There seems to be a grave misunderstanding about the relationship between cannabis and mental health. In this piece, we’ll seek to iron out some of the misconceptions surrounding cannabis and mental health. If you are one of the unfortunate victims of the continuous bombardment and barrage of misinformation and reefer madness propaganda being spoon-fed by the tabloids, then you will more than likely incorrectly associate cannabis consumption with the onset of mental health problems and the exacerbation of pre-existing conditions. Well, this isn’t necessarily true, cannabis can precipitate a psychotic episode but does not cause one.

The figures and statistics around cannabis consumption and mental health have long since been artificially inflated and incorrectly interpreted by successive governments and their “Experts.”

Patients that are suffering from these disorders and conditions are frequented by disturbing symptoms that affect their mental health, often utilising cannabis to help reduce some of the more frightening and difficult symptoms that typically accompany conditions such as Bipolar Disorder (BP), Borderline Personality Disorder (BPD), schizophrenia and other Schitzo type disorders, Manic Depression, Anxiety disorders etc.

So when they present at their GP and mention that they consume cannabis, the doctor’s tenancy can be to incorrectly associate cannabis consumption with the onset of their condition instead of acknowledging that the patient is more than likely simply self-medicating to alleviate and lessen the symptoms.

It is worth noting that GP’s do not inquire further when a patient mentions their cannabis consumption as to whether the patient belongs to the some 80% of the UK population that risks their health by mixing their Cannabis with a highly habit forming substance, a known Carcinogen and psychosis-inducing drug tobacco.

Doctors are slowly starting to warn against the dangers of another common and widely accepted drug, alcohol, as well. However, much more needs to be done to convey the seriousness to patients who are using alcohol as to its negative effects – it is linked to a severe uptake in self-harm and suicide.

According to the NHS in Scotland, more than half of people who ended up in hospital because they’d deliberately injured themselves said they’ve drunk alcohol immediately before or while doing so.

Mental health budgets are also being slashed, contributing to a worsening of the problem. NHS Fights Back reports that: “In the five years up to 2016, mental health trusts in England had £600 million slashed from their budgets. Meanwhile, the number of people seeking mental health community help has jumped by almost 500,000 a year, to 1.7 million, since 2010” with further budget cuts planned for this and next year.

The NHS currently is paying out £285 million a year for antidepressant pills with this figure only expected to climb as austerity continues to make the quality of life and mental health of millions severely worse.

The FDA (The Food and Drug Administration) warned in 2004 that the use of SSRI antidepressants in young people up to the age of 24 was raising concerns about suicide risk. Despite that, antidepressant use continues to soar on both sides of the Atlantic in all age groups.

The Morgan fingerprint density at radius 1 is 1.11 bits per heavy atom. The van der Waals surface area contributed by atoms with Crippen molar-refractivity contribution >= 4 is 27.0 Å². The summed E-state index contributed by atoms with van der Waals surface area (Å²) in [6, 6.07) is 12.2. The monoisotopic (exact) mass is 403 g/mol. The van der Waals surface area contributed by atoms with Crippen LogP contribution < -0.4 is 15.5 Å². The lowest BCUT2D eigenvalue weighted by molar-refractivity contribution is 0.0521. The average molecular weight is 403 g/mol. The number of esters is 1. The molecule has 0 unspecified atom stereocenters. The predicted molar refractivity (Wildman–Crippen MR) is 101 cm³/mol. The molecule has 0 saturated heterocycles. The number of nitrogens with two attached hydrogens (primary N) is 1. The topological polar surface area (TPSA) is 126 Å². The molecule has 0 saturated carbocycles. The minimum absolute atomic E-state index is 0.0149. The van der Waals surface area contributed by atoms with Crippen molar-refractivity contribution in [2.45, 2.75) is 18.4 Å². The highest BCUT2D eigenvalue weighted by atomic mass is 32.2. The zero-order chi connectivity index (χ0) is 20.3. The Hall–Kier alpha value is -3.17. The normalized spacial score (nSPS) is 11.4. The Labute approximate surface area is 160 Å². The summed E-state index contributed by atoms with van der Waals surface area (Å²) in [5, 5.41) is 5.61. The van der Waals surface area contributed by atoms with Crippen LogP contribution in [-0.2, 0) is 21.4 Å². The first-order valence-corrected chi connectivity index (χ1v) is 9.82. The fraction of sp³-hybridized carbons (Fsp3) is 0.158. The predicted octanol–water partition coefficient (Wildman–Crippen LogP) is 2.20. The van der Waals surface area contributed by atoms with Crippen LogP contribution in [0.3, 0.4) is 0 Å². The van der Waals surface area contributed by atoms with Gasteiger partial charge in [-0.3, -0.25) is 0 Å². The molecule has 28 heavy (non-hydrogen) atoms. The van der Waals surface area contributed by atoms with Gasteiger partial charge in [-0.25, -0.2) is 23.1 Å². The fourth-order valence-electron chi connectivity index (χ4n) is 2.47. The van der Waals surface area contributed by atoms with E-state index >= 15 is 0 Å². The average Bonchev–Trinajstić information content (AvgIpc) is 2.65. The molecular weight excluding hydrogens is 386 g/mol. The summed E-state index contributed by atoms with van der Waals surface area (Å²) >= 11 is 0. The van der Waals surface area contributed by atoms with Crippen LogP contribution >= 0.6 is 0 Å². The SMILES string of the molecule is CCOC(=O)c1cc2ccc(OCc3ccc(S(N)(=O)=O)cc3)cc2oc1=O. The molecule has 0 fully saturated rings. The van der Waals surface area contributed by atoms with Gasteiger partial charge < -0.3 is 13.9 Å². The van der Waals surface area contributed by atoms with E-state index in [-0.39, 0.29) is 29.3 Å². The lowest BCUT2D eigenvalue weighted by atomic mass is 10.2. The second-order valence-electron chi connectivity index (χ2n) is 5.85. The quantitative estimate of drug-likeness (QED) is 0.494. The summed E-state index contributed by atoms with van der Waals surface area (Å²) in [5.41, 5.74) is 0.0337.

Compared with cannabis, where a patient could cultivate a customised, personalised cultivar at home making their medication into whatever preparations they wish; tinctures, vape juices, oils and more taking sovereignty of their treatment instead of being made into a life long consumer leaving them strung out on destructive maintenance drugs like SSRI’s (serotonin selective reuptake inhibitors.)

Over a third of patients trying to quit SSRI’s experience rather difficult withdrawal which can include increased anxiety and depression, head zaps, dizziness, stomach issues, suicidal thoughts, flu-like symptoms, increased aggression and mood swings, amongst other symptoms.

A study by the Nordic Cochrane Centre analysed by University College London (UCL) endorsed the findings in an editorial in the British Medical Journal (BMJ) which says an analysis of 70 trials of the most common antidepressants found they DOUBLED the risk of suicide and aggressive behaviour.

Cannabis has a far higher efficacy than SSRI’s at treating depression without the associated increased suicide rates and aggression that accompany these medications.

The traditional treatment models for the most common mental health conditions are failing countless patients and perpetuating the suffering of the most vulnerable in our society. As discussed above, the budget for mental health services in the UK has been cut year on year by successive governments leading to the state of affairs we’re in now where the lead killer of males under 45 is suicide.

The myth that consuming cannabis detrimentally affects your mental health is an antiquated and particularly vicious one, as it means patients who potentially could benefit from cannabis are instead being given highly habit forming, legal drugs. Not to mention that these drugs can lead to the side-effects listed above. It is both unethical and immoral.

Cannabis is a neuroprotectant evidenced by the US patent US6630507, and is also known to cause neurogenesis, the process of growing new brain cells. In contrast, alcohol use causes neurodegeneration, leading to mood deregulation and potential problems regulating emotions and mental health.

A feature on Herb.co states that: “This could explain why cannabis is so effective in treating mood disorders like depression, anxiety, and stress; these conditions are all related to a lack of adult neurogenesis”

So continuing cannabis prohibition will only guarantee that this mental health epidemic and the needless suffering of millions will continue to escalate to unmanageable levels in this country.